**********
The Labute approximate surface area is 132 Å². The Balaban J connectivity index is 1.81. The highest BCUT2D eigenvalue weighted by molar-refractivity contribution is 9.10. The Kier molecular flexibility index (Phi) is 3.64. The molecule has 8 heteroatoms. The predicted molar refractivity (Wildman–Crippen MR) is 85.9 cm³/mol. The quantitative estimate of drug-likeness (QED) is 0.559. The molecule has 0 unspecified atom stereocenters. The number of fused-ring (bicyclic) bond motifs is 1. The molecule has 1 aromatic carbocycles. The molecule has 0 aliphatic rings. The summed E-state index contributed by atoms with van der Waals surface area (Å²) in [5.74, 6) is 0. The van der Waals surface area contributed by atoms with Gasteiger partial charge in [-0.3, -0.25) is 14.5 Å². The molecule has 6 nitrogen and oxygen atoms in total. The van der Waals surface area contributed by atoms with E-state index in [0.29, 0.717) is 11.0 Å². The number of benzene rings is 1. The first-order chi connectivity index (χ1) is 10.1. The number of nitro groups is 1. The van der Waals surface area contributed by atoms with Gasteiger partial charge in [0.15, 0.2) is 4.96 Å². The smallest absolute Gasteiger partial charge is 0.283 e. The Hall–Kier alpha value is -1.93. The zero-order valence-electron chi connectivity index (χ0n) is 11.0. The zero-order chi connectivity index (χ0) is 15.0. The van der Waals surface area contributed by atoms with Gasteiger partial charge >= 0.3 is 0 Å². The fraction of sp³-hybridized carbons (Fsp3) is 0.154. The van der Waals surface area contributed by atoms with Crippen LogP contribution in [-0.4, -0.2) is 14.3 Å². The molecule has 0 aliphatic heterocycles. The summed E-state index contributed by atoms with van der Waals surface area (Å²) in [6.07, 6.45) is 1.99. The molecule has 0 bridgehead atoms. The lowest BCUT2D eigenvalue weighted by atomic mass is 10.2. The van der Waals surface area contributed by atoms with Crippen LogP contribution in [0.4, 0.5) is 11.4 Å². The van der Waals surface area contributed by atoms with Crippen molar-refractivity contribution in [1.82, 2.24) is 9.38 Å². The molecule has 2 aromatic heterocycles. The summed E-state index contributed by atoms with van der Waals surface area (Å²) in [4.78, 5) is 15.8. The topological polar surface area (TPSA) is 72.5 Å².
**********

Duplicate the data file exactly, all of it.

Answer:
The Labute approximate surface area is 132 Å². The Balaban J connectivity index is 1.81. The highest BCUT2D eigenvalue weighted by molar-refractivity contribution is 9.10. The Kier molecular flexibility index (Phi) is 3.64. The molecule has 8 heteroatoms. The predicted molar refractivity (Wildman–Crippen MR) is 85.9 cm³/mol. The quantitative estimate of drug-likeness (QED) is 0.559. The molecule has 0 unspecified atom stereocenters. The number of fused-ring (bicyclic) bond motifs is 1. The molecule has 1 aromatic carbocycles. The molecule has 0 aliphatic rings. The summed E-state index contributed by atoms with van der Waals surface area (Å²) in [5.74, 6) is 0. The van der Waals surface area contributed by atoms with Gasteiger partial charge in [-0.3, -0.25) is 14.5 Å². The molecule has 6 nitrogen and oxygen atoms in total. The van der Waals surface area contributed by atoms with E-state index in [0.29, 0.717) is 11.0 Å². The number of benzene rings is 1. The first-order chi connectivity index (χ1) is 10.1. The number of nitro groups is 1. The van der Waals surface area contributed by atoms with Gasteiger partial charge in [0.15, 0.2) is 4.96 Å². The smallest absolute Gasteiger partial charge is 0.283 e. The Hall–Kier alpha value is -1.93. The zero-order valence-electron chi connectivity index (χ0n) is 11.0. The zero-order chi connectivity index (χ0) is 15.0. The van der Waals surface area contributed by atoms with Gasteiger partial charge >= 0.3 is 0 Å². The fraction of sp³-hybridized carbons (Fsp3) is 0.154. The van der Waals surface area contributed by atoms with Crippen LogP contribution in [-0.4, -0.2) is 14.3 Å². The molecule has 0 aliphatic heterocycles. The summed E-state index contributed by atoms with van der Waals surface area (Å²) in [6.07, 6.45) is 1.99. The molecule has 0 bridgehead atoms. The lowest BCUT2D eigenvalue weighted by atomic mass is 10.2. The van der Waals surface area contributed by atoms with Crippen LogP contribution in [0.4, 0.5) is 11.4 Å². The van der Waals surface area contributed by atoms with Crippen molar-refractivity contribution in [1.82, 2.24) is 9.38 Å². The molecule has 2 aromatic heterocycles. The summed E-state index contributed by atoms with van der Waals surface area (Å²) in [4.78, 5) is 15.8. The topological polar surface area (TPSA) is 72.5 Å².